|Producer(s)||Quiz & Larossi|
|Westlife singles chronology|
"The Rose" was covered by Irish boy band Westlife and was released as the first and only single from their seventh studio album The Love Album (2006). It reached number 1 on the UK Singles Chart for one week in November 2006. This became the group's 14th number-one single. The single has sold over 140,000 copies in Britain so far. The band gave their first live performance of the song on Miss World 2006 and later performed it on their The Love Tour. On 12 May 2018, the song was performed on South Korean music programme 'Immortal Songs 2' by Eric Nam. Band member Shane Filan was the featured 'Legend' and judged the participants.
Tours performed at
- The Love Tour (2007)
- UK CD1
- "The Rose" – 3:40
- "Solitaire" – 5:07
- UK CD2
- "The Rose" – 3:40
- "Nothing's Gonna Change My Love for You" – 3:47
- "If" – 2:42
- "The Rose" (video) – 3:55
The video for this single was presented in two versions black and white and a colored one. It shows the emotions and events leading up to a couple's wedding procession. The band members are clad in suits and are shown in a checkered-floor room. During the initial period of the video's release, fans were given the opportunity to customise the music video by digitally adding their names to various elements such as the wedding invitation card. A colour version of the music video was later made available.
|Austrian Singles Chart||67|
|Danish Airplay Chart||49|
|European Hot 100 Singles||4|
|Irish Singles Chart||1|
|Scottish Singles Chart||1|
|Sweden Singles Chart||4|
|Swiss Singles Chart||85|
|Taiwanese Singles Chart||1|
|UK Singles Chart||1|
|World Airplay Chart||55|
|World Singles Chart||71|
|Irish Albums Chart||18|
|Worldwide (YouTube) (Official and unofficial counts included; as of October 2018)||28 million +|
|Worldwide (Spotify) (as of October 2018)||16 million +|
The Dubliners version
|Single by The Hothouse Flowers and The Dubliners|
|from the album 30 Years A-Greying|
|The Hothouse Flowers and The Dubliners singles chronology|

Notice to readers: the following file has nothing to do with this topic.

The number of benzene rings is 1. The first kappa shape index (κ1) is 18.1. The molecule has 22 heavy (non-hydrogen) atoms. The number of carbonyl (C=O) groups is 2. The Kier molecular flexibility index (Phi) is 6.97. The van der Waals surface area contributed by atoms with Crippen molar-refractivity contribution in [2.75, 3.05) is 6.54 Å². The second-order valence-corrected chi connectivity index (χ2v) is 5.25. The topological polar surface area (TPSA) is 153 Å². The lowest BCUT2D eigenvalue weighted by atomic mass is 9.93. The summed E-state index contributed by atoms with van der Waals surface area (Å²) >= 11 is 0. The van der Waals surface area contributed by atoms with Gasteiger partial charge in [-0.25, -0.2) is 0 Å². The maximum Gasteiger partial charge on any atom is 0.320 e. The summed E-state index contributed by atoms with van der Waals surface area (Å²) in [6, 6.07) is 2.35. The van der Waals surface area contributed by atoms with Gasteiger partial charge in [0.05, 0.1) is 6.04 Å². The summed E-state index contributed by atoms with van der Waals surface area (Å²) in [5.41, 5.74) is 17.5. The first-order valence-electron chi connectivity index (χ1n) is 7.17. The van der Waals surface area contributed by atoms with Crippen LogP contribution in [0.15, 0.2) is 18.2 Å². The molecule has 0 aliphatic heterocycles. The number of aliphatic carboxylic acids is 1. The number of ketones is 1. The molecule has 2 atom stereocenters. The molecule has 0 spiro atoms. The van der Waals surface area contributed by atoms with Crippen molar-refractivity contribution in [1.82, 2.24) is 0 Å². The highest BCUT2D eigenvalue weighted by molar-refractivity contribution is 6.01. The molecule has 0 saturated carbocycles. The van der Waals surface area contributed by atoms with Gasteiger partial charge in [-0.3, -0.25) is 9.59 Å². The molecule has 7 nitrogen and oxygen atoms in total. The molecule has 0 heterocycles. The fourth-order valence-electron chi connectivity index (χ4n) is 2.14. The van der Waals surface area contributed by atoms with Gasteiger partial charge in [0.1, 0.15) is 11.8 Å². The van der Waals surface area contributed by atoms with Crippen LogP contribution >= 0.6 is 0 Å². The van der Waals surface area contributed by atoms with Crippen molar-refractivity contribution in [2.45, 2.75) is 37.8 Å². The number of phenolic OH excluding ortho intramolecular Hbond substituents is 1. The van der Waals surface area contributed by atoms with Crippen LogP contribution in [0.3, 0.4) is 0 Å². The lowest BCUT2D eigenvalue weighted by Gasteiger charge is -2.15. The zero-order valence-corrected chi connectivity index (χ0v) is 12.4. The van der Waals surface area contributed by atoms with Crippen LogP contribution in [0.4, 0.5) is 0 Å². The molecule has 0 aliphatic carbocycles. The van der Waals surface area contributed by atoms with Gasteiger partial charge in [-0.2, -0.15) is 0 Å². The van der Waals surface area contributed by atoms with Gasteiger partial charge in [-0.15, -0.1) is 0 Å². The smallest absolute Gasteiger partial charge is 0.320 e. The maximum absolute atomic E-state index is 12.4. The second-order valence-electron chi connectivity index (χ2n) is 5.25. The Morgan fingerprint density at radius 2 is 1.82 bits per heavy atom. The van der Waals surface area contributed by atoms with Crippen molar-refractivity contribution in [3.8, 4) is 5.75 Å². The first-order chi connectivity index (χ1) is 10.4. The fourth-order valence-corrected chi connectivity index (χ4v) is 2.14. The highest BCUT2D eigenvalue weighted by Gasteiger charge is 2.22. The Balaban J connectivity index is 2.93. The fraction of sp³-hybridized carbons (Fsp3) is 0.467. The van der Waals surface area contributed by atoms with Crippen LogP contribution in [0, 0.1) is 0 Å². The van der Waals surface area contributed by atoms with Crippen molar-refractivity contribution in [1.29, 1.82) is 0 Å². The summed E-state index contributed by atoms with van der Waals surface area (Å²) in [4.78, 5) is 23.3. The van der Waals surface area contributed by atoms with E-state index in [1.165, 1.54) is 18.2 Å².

The song was featured in the ending scene of the 1991 Studio Ghibli film Only Yesterday directed by Isao Takahata. The ending theme song sung by sung by Miyako Harumi is titled "Ai wa Hana, Kimi wa sono Tane" (愛は花、君はその種子, "Love is a flower, you are the seed"), a Japanese translation of Amanda McBroom's composition "The Rose".
- "Talkin' Broadway - Cabaret Interview with Amanda McBroom". Talkinbroadway.com. Retrieved 2016-10-16.
- Bego, Mark (8 November 2002). Bette Midler: Still Divine (1st ed.). New York: Cooper Square Press. p. 140. ISBN 978-1-4616-3527-7.
- US chart positions on allmusic.com (Bette Midler version)
- "Gold & Platinum". RIAA. Archived from the original on 2007-06-26. Retrieved 2016-10-16.
- "Archived copy". Archived from the original on 2007-04-13. Retrieved 2007-08-18.
- "Archived copy". Archived from the original on 2009-12-15. Retrieved 2009-11-03.
- Joel Whitburn's Top Pop Singles 1955-1990 - ISBN 0-89820-089-X
- Cash Box Top 100 Singles, July 5, 1980
- "Item Display - RPM - Library and Archives Canada". Collectionscanada.gc.ca. Archived from the original on 2016-04-25. Retrieved 2017-04-04.
- Cash Box Year-End Charts: Top 100 Pop Singles, December 27, 1980
- Whitburn, Joel (2004). The Billboard Book Of Top 40 Country Hits: 1944-2006, Second edition. Record Research. p. 362.
- "Conway Twitty Chart History (Hot Country Songs)". Billboard.
- "Westlife | Official Top 20 | MTV UK". Mtv.co.uk. 2014-04-29. Retrieved 2016-10-16.
- Steffen Hung. "Westlife - The Rose". Swisscharts.com. Retrieved 2016-10-16.
- "Official Scottish Singles Chart Top 100 | Official Charts Company". Officialcharts.com. Retrieved 2016-10-16.
- "Chart Track: Week 00, 1991". Irish Singles Chart.